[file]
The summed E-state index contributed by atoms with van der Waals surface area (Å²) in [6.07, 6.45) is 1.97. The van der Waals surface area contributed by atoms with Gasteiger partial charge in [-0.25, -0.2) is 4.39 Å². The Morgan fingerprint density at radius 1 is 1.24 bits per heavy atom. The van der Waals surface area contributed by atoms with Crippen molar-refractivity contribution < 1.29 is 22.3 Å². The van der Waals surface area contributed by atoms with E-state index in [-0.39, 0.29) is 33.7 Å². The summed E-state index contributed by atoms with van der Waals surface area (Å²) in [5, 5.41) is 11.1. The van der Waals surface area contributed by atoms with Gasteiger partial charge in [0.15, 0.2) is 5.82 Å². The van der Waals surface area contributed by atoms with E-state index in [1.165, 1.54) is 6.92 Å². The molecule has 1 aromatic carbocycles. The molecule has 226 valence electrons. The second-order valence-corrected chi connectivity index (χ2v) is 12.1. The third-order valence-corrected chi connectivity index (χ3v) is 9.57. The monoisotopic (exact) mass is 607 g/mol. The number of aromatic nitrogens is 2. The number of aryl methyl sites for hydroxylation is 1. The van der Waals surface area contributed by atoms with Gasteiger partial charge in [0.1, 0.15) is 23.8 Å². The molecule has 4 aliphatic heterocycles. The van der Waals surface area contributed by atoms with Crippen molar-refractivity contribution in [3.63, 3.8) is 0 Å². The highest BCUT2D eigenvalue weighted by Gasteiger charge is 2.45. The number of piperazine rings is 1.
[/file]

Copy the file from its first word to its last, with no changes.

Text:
The summed E-state index contributed by atoms with van der Waals surface area (Å²) in [6.07, 6.45) is 1.97. The van der Waals surface area contributed by atoms with Gasteiger partial charge in [-0.25, -0.2) is 4.39 Å². The Morgan fingerprint density at radius 1 is 1.24 bits per heavy atom. The van der Waals surface area contributed by atoms with Crippen molar-refractivity contribution < 1.29 is 22.3 Å². The van der Waals surface area contributed by atoms with E-state index in [-0.39, 0.29) is 33.7 Å². The summed E-state index contributed by atoms with van der Waals surface area (Å²) in [5, 5.41) is 11.1. The van der Waals surface area contributed by atoms with Gasteiger partial charge in [0.15, 0.2) is 5.82 Å². The van der Waals surface area contributed by atoms with E-state index in [1.165, 1.54) is 6.92 Å². The molecule has 1 aromatic carbocycles. The molecule has 226 valence electrons. The second-order valence-corrected chi connectivity index (χ2v) is 12.1. The third-order valence-corrected chi connectivity index (χ3v) is 9.57. The monoisotopic (exact) mass is 607 g/mol. The number of aromatic nitrogens is 2. The number of aryl methyl sites for hydroxylation is 1. The van der Waals surface area contributed by atoms with Gasteiger partial charge in [0.1, 0.15) is 23.8 Å². The molecule has 4 aliphatic heterocycles. The van der Waals surface area contributed by atoms with Crippen molar-refractivity contribution in [3.63, 3.8) is 0 Å². The highest BCUT2D eigenvalue weighted by Gasteiger charge is 2.45. The number of piperazine rings is 1.